by Staff Writers
Blacksburg VA (SPX) Jan 26, 2016
In a discovery that may lead to ways to prevent frost on airplane parts, condenser coils, and even windshields, a team of researchers led by Virginia Tech has used chemical micropatterns to control the growth of frost caused by condensation.
Writing in Scientific Reports, an online journal from the publishers of Nature, the researchers describe how they used photolithography to pattern chemical arrays that attract water over top of a surface that repels water, thereby controlling or preventing the spread of frost.
The inspiration for the work came from an unlikely source - the Namib Desert Beetle, which makes Beetle-inspired discovery could reduce frost's costly stings because it lives in one of the hottest places in the world, yet it still collects airborne water.
The insect has a bumpy shell and the tips of the bumps attract moisture to form drops, but the sides are smooth and repel water, creating channels that lead directly to the beetle's mouth.
"I appreciate the irony of how an insect that lives in a hot, dry desert inspired us to make a discovery about frost," said Jonathan Boreyko, an assistant professor of Biomedical Engineering and Mechanics in the Virginia Tech College of Engineering. "The main takeaway from the Desert Beetle is we can control where dew drops grow."
Working at the Oak Ridge National Laboratory, the researchers developed their beetle-inspired, frost-controlling chemical pattern on a surface only about the size of a centimeter, but they believe the area can be scaled up to large surface areas with thirsty, hydrophilic patterns overtop of a hydrophobic, or water-repellant, surface.
"We made a single dry zone around a piece of ice," Boreyko said. "Dew drops preferentially grow on the array of hydrophilic dots. When the dots are spaced far enough apart and one of the drops freezes into ice, the ice is no longer able to spread frost to the neighboring drops because they are too far away. Instead, the drops actually evaporate completely, creating a dry zone around the ice."
Creating frost-free zones on larger surfaces could have a variety of applications - consider the water that forms and freezes on heat pump coils or the deicing with harsh chemicals that has to take place on wind turbines or airplane wings.
"Keeping things dry requires huge energy expenditures," said C. Patrick Collier, a research scientist at the Nanofabrication Research Laboratory Center for Nanophase Materials Sciences at Oak Ridge National Laboratory and a co-author of the study. "That's why we are paying more attention to ways to control water condensation and freezing. It could result in huge cost savings."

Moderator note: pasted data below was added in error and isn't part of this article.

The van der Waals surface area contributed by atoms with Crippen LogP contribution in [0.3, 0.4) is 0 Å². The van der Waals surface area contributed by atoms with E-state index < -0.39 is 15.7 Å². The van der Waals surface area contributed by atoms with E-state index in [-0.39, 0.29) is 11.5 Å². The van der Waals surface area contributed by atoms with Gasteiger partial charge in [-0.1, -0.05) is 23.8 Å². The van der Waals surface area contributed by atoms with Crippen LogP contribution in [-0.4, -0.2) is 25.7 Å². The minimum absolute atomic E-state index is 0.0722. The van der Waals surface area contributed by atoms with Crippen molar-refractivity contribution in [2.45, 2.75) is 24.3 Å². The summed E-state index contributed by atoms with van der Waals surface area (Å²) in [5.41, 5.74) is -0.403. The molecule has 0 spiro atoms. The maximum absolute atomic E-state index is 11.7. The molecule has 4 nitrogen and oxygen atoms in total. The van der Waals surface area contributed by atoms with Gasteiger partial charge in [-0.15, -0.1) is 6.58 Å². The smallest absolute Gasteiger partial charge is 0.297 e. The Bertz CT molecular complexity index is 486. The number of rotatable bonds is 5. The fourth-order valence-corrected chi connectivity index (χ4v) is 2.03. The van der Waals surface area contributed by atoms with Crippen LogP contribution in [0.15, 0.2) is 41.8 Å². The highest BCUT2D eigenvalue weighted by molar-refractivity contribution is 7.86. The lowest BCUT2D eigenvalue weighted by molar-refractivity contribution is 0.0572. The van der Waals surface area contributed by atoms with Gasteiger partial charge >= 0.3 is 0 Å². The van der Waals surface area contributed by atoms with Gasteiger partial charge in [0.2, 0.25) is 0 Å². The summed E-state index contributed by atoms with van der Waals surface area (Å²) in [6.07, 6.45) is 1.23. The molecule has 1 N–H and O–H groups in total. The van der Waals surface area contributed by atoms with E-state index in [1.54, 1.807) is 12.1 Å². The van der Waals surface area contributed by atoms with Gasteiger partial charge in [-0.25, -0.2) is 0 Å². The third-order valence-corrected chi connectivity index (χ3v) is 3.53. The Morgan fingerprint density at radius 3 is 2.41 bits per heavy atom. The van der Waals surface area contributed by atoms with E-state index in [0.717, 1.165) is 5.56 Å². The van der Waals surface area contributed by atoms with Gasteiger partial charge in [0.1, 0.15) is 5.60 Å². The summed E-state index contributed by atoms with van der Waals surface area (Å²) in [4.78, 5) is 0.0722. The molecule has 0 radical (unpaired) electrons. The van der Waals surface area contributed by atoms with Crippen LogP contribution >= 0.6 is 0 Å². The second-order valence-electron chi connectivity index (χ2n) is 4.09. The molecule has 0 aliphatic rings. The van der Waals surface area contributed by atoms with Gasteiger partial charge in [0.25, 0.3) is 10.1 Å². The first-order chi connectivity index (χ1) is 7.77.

The journey of frost across a surface begins with a single, frozen dew drop, the researchers said.
"The twist is how ice bridges grow," Boreyko said. "Ice harvests water from dew drops and this causes ice bridges to propagate frost across the droplets on the surface. Only a single droplet has to freeze to get this chain reaction started."
By controlling spacing of the condensation, the researchers were able to control the speed frost grows across surfaces, or completely prevent frost.
"Fluids go from high pressure to low pressure," Boreyko said. "Ice serves as a humidity sink because the vapor pressure of ice is lower than the vapor pressure of water. The pressure difference causes ice to grow, but designed properly with this beetle-inspired pattern, this same effect creates a dry zone rather than frost."
A portion of the research was conducted at the Center for Nanophase Materials Sciences, which is a Department of Engineering Office of Science user facility. The Department of Biomedical Engineering and Mechanics at Virginia Tech provided startup support.
Space Technology News - Applications and Research
|The content herein, unless otherwise known to be public domain, are Copyright 1995-2016 - Space Media Network. All websites are published in Australia and are solely subject to Australian law and governed by Fair Use principals for news reporting and research purposes. AFP, UPI and IANS news wire stories are copyright Agence France-Presse, United Press International and Indo-Asia News Service. ESA news reports are copyright European Space Agency. All NASA sourced material is public domain. Additional copyrights may apply in whole or part to other bona fide parties. Advertising does not imply endorsement, agreement or approval of any opinions, statements or information provided by Space Media Network on any Web page published or hosted by Space Media Network. Privacy Statement All images and articles appearing on Space Media Network have been edited or digitally altered in some way. Any requests to remove copyright material will be acted upon in a timely and appropriate manner. Any attempt to extort money from Space Media Network will be ignored and reported to Australian Law Enforcement Agencies as a potential case of financial fraud involving the use of a telephonic carriage device or postal service.|